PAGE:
Why Restorative Justice?

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Why Restorative Justice?

In our Western culture, there is a tendency to automatically equate justice to punishment, but is it accurate to consider this notion universal?  An even bigger question is, is this kind of definition for justice ultimately beneficial to communities affected by conflict?

AFJN believes that although people who use violence and warfare should be held accountable for their actions in order for justice to be achieved, justice is also locally defined and locally driven.  Justice in the court does not result in justice in the community.  How can we help bring about justice between individuals and groups once perceived as enemies?  How do we help rebuild trust and relationships after pain and trauma?  AFJN believes that restorative justice is an essential component to building peace, and this is why restorative justice is one of our focus campaigns.

The Role of Community-Based Justice Mechanisms in Burundi and Uganda

Despite their different situations, both Burundi and Uganda are at critical crossroads on their path to rebuilding the country post-conflict. With the last rebel group putting down its arms in Burundi and the return of former abductees and displaced persons back to their villages in Uganda, in both countries, relative peace can be observed. Our study, however, argues that in order for there to be true peace within these countries, the desires of its people to utilize community-based justice mechanisms to restore peace fully must be recognized. Despite the irrefutable importance of rebuilding economy, infrastructure, and homes, the rebuilding of lives and relationships amongst the people lie at the root of post-conflict transformation and true, lasting peace.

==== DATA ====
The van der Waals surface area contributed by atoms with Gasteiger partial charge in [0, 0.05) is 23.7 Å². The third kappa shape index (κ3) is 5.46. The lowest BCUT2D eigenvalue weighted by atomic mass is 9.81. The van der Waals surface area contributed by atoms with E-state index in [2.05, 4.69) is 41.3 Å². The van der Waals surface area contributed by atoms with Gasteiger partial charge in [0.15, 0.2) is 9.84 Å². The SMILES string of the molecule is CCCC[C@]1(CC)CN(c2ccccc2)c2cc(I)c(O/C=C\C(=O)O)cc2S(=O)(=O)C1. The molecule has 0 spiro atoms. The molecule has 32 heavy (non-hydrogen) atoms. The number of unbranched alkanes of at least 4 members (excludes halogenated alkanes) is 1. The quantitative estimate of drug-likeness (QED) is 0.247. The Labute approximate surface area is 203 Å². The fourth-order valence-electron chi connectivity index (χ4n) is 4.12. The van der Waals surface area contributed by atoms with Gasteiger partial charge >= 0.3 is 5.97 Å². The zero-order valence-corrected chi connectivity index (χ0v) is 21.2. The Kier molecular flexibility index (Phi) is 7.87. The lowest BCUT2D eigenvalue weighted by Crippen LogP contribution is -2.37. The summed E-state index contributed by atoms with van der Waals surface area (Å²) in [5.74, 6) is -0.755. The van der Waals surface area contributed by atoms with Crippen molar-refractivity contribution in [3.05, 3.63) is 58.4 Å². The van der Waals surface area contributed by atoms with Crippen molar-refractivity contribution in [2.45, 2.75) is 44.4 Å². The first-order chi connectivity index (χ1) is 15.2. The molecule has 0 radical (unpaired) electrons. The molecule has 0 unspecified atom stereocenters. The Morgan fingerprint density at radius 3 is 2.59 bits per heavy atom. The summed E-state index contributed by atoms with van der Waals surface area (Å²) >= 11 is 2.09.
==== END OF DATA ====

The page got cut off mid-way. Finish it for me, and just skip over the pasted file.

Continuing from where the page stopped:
In Burundi, the collaboration and initiative taken by Hutu and Tutsi youth has served as an innovative community-level approach to rebuilding relationships amongst the people of the two tribes. Through the Kamenge Youth Center, almost 31,000 youth members have come together to restore the lives and relationships of their people. Not only do they learn to live together in peace, but they work within their communities to reintegrate formerly displaced persons of all ethnicities. In this manner, these youths are breaking down ethnic boundaries in the pursuit of peace, justice, and reconciliation. Furthermore, the restoration and empowerment of a traditional justice mechanism, Ubushingantahe, is not only imperative to delivering justice, but also to promoting democracy.

In Uganda, as formerly displaced and abducted persons are returning home to their villages, local chiefs and religious leaders are joining efforts to restore the relationships damaged by the LRA. Central to the Acholi sense of justice is the communal nature of society, where an offense committed by one individual is understood as an offense committed by the entire clan or tribe. In this way, the whole community becomes both the victim and the perpetrator of serious crime, thereby calling for a more comprehensive approach to justice than what the punitive system can deliver. By utilizing traditional justice mechanisms, Acholi in the north are mending the relationships amongst themselves, and achieving restorative justice and peace in their communities.

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